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Vince Gilligan Believes Breaking Bad Was 'Rigged'

Many consider "Breaking Bad" a great show, if not one of the most perfect TV shows ever made. When you add the Jesse Pinkman (Aaron Paul) movie "El Camino: A Breaking Bad Movie" and the spin-off show "Better Call Saul" in the mix, the combined might of these works paint a legthy and brutal, yet captivating picture of the criminal underbelly of Albuquerque, NM.

As the creator of "Breaking Bad" and co-creator of "Better Call Saul," Vince Gilligan is the man holding the reins of this vast and beloved fictional universe. With the series finale of "Better Call Saul" — which may very well be the final visit in the "Breaking Bad" universe — now behind him, Gilligan has voiced certain opinions about his monumental creation. As can be the case with creative people, he's found some negative sides to his work ... and one of his biggest grievances, it turns out, is the way "Breaking Bad" is rigged to fail certain characters.

Gilligan thinks Breaking Bad did a disservice to Skyler

The most hated character on "Breaking Bad" is quite easily Skyler White (Anna Gunn), Walter White's (Bryan Cranston) long-suffering wife who attempts to act as a voice of reason, but eventually can't avoid her husband's meth machinations. In an interview with The New Yorker, Vince Gilligan discussed the hate Skyler received, which he personally found quite strange.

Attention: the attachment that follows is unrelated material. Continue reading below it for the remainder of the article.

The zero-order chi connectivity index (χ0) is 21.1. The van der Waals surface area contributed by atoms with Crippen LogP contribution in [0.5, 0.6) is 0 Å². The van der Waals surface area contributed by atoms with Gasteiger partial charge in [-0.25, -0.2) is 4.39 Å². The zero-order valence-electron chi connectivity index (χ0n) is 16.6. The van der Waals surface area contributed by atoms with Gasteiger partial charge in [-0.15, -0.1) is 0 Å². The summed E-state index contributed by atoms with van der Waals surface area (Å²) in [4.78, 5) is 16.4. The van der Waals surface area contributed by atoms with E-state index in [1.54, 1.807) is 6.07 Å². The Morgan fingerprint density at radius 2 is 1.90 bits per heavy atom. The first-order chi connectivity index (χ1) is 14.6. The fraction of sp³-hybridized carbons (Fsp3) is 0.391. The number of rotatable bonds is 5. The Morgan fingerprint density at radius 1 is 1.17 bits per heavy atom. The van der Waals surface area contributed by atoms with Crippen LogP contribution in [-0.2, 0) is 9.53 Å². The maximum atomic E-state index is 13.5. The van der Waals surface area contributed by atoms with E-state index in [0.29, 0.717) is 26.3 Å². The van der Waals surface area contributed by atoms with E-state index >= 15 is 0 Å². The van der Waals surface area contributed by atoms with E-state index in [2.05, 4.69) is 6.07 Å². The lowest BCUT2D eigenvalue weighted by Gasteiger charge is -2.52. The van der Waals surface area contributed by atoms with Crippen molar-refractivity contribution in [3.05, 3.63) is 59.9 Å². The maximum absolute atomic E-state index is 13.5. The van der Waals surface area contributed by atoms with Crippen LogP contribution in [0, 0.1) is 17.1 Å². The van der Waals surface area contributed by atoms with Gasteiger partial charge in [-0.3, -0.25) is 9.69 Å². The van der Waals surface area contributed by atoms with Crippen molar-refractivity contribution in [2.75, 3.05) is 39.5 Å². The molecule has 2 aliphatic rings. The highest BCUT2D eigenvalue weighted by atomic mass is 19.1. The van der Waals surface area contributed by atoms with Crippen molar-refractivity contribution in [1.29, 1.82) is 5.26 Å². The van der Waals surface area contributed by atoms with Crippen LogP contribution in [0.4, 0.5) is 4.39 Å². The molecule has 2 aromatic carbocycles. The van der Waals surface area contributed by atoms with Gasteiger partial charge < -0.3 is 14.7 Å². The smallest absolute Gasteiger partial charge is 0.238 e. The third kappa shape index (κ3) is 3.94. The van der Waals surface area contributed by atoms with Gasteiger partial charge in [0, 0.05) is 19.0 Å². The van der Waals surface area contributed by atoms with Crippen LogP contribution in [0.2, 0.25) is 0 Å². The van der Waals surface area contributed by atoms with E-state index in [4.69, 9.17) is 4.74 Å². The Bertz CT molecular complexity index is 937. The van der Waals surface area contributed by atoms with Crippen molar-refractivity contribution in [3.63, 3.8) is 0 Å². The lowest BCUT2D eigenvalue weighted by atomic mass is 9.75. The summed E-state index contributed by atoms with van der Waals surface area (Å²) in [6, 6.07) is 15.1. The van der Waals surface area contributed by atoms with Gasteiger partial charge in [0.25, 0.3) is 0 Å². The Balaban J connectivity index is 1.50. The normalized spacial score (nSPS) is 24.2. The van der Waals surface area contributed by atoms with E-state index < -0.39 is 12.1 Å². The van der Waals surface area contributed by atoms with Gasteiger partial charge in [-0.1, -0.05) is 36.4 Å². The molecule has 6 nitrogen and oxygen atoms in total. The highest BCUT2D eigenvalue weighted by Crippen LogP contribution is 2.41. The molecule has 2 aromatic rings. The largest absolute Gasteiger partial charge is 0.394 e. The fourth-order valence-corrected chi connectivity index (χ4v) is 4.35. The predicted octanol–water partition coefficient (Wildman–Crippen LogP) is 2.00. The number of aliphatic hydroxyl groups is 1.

"Back when the show first aired, Skyler was roundly disliked," Gilligan said. "I think that always troubled Anna Gunn. And I can tell you it always troubled me, because Skyler, the character, did nothing to deserve that. And Anna certainly did nothing to deserve that. She played the part beautifully." 

However, despite openly wondering about the fan hate Skyler received, Gilligan also revealed that he has come to understand that the laser-like focus "Breaking Bad" maintained on Walt and his story set the game up in a way that did no favors to the budding meth kingpin's wife.  

"I realize in hindsight that the show was rigged, in the sense that the storytelling was solely through Walt's eyes, even in scenes he wasn't present for," he said. "Even Gus [Fring, played by Giancarlo Esposito], his archenemy, didn't suffer the animosity Skyler received. It's a weird thing. I'm still thinking about it all these years later."

On a personal note, Gilligan pointed out that his appreciation of Walter White has greatly diminished over the years, due to Walt's selfish egoism and awful decisions. "He was constantly griping about how the world shortchanged him, how his brilliance was never given its due. When you take all of that into consideration, you wind up saying, "Why was I rooting for this guy?" Perhaps now that the end of "Better Call Saul" has closed the book on the story, fans who revisit "Breaking Bad" might see both Mr. and Mrs. White in a drastically different light.